Because the difference in value to the depositor of these accounts compared to a fixed-rate certificate is minimal, a case can be made that these are merely marketing gimmicks. However, accounts that provide penalty-free withdrawals at rate change intervals can provide real value to depositors. Credit unions that provide penalty-free withdrawals at rate change intervals and determine their scheduled rate increases based upon the embedded forward implied yields of their fixed-rate accounts can make a strong case that they are delivering real value to members while not adding materially to their own interest rate risk.

For example, let’s consider a credit union that is currently offering a one-year fixed rate APY of .75 percent and a two year of 1.20 percent. The forward implied yield is calculated by determining the total earnings over two year for the longer one (2.40) and subtracting the total earnings of the shorter one (.75) = 1.65 percent and dividing the result over the remaining term of one year = 1.65 percent.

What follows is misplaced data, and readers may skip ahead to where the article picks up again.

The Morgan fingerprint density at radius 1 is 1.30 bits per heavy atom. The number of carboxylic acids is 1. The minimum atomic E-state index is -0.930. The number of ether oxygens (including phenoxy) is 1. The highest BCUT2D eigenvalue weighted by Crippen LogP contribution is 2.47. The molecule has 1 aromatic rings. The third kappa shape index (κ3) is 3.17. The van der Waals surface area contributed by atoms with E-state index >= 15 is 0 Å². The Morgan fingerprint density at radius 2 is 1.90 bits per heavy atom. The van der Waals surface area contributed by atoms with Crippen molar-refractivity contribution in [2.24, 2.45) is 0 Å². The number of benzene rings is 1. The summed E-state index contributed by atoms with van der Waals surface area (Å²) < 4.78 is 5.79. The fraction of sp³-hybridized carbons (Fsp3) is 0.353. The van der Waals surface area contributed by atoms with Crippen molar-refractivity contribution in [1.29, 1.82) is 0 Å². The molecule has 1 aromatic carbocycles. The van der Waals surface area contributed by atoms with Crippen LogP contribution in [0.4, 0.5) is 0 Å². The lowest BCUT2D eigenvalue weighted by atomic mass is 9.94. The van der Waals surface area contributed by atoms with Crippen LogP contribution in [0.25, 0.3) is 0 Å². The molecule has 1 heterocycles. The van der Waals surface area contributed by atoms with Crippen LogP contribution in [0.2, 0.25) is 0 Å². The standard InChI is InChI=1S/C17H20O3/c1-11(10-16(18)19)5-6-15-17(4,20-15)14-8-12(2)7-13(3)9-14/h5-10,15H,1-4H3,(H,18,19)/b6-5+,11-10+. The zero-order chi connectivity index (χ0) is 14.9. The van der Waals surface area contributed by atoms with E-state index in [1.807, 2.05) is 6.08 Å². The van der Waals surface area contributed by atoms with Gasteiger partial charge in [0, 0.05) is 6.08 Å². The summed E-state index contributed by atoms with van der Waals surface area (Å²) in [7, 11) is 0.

This makes a good benchmark for the yield in the second year of the automatic rate change. If the credit union is not trying to extract value for the optionality, then .75 percent could be advertised as the interest rate for the first year and 1.65 percent for the second year with a blended APY of 1.20 percent. At the end of two years, the rate-change certificate and the fixed-rate certificate would have the same net account values.